A TV ad by Ed Gillespie, the Republican nominee for the U.S. Senate, indicates incumbent Mark Warner has received PolitFact’s most ignoble rating: "The Lie of the Year."
The commercial starts with footage from a videotape Warner posted on Aug. 10, 2009, laying out his qualified support for health care reform. At the time, Congress was considering Obamacare -- also known as the Affordable Care Act -- and there was loud debate over whether the bill would strip people of health insurance policies they liked and wanted to keep.
"Let me make clear, I’m not going to support a health care reform plan that’s going to take away health care that you’ve got right now or a health care plan that you like," Warner said in the 2009 video.
While Warner is saying this, the words "LIE OF THE YEAR" appear in red capital letters and, underneath them, in black caps, is the attribution to "POLITIFACT, 12/12/13."
The Lie of the Year is awarded each December by our colleagues at PolitiFact National. Gillespie’s claim that Warner took the title last year was news to us because the dubious distinction went to President Barack Obama’s statements that under that ACA, "If you like your health care plan, you can keep it." Obama had repeated that vow at least 37 times since 2009, including during his re-election campaign in 2012.
Those promises unraveled last fall when insurers informed millions of Americans who buy their own coverage -- as opposed to getting it through work -- that their policies were being cancelled because they did not meet the ACA’s minimum standards.
Paul Logan, a spokesman for Gillespie, essentially told us the ad claim is fair because the promises by Warner and Obama were identical. Logan said the Lie of the Year was not directed specifically at the president, but to anyone who made the like-it, keep-it claim.
PolitiFact National’s article announcing the Lie of the Year, however, only refers to the White House’s repetition of the false claim. It notes that when insurers started cancelling policies last fall, Obama’s first reaction was to deny he made a blanket promises that people could keep their pre-existing coverage. "For all those reasons, PolitiFact has named `If you like your health care plan, you can keep it,’ the Lie of the Year for 2013,’" our colleagues wrote.
PolitiFact National also specified that the distinction went to Obama’s statements in a follow-up article -- which Logan also sent us -- detailing national reaction to the award.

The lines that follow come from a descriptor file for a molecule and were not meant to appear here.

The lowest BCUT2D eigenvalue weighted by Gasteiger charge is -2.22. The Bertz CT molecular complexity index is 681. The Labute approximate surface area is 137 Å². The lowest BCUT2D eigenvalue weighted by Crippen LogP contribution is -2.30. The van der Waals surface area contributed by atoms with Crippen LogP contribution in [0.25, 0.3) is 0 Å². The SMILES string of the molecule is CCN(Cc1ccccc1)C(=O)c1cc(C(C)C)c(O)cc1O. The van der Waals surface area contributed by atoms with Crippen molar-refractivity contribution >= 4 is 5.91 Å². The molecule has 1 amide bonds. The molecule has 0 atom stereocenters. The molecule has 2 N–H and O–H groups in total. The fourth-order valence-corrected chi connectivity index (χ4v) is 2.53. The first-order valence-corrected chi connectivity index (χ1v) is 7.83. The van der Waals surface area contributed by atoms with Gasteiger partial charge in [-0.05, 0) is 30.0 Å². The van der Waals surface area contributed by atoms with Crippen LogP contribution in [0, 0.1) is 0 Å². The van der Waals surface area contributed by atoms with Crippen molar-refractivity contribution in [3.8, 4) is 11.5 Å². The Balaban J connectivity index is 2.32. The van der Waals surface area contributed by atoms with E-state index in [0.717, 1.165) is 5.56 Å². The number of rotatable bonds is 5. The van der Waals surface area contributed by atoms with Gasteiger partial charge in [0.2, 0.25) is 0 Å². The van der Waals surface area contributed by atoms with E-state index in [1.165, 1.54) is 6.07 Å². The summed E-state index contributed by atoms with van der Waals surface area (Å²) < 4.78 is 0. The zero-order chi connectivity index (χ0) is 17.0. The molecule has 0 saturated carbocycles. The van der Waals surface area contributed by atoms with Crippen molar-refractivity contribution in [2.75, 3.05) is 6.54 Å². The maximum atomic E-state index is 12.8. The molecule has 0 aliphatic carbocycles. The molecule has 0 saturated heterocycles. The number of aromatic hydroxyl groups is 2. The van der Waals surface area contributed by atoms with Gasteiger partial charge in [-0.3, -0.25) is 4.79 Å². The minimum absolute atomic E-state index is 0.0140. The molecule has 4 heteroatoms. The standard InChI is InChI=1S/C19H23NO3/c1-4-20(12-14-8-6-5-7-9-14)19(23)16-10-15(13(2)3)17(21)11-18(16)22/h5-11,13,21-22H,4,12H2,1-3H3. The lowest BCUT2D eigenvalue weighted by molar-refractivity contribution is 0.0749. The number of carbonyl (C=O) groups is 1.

So it’s clear that Gillespie’s campaign took liberty in interpreting the PolitiFact’s Lie of the Year.
There are important distinctions between Obama’s comments and Warner’s.
Gillespie’s campaign is circulating tapes of two events where Warner pledged not to vote for a bill that would take away existing insurance plans: the video used in the ad and one from a September 2009 town hall meeting in Fredericksburg. Both of those recordings occurred when the ACA was being drafted. Warner was speaking about his conditions for supporting legislation; he was not offering a long-term guarantee on how the law would work.
Warner wound up voting for a bill that contained language shielding existing policies from meeting the minimum ACA coverage standards, but leaving it to the White House to fill in the details. Obama subsequently imposed tough regulations that blocked insurers from adjusting the grandfathered plans to market conditions or selling them to new customers, all but assuring the death of substandard policies. Warner says he was surprised by the president’s actions.
Obama repeated his like-it, keep-it line long after he imposed regulations that guaranteed the law wouldn’t work that way. The White House published the rules in June 2010 with a chart estimating between 39 percent and 69 percent of employers with grandfathered plans would relinquish them by 2013.
Unlike Obama, we’ve come across no record of Warner making a like-it, keep-it statement past 2009.
Gillespie’s ad indicates PolitiFact National branded Warner with the "Lie of the Year" in 2013 for promising four years earlier that he wouldn’t vote for health care reforms that took away insurance plans people like.
PolitiFact National never mentioned Warner in handing out the award. In articles and videos, our colleagues focused the award on Obama’s insistence over the years that under the ACA, "If you like your health care plan, you can keep it."
The statements and the circumstances behind them are not clones. The president had far greater power in shaping the law that bears his name than the senator. Warner didn’t repeat his pledge after he voted for the ACA in 2009. Obama continued to make his vow long after he added regulations to the law in mid-2010 that guaranteed the ACA would end some pre-existing insurance plans.
The clear implication of Gillespie’s ad -- that PolitiFact cited Warner for telling the Lie of the Year -- is simply False.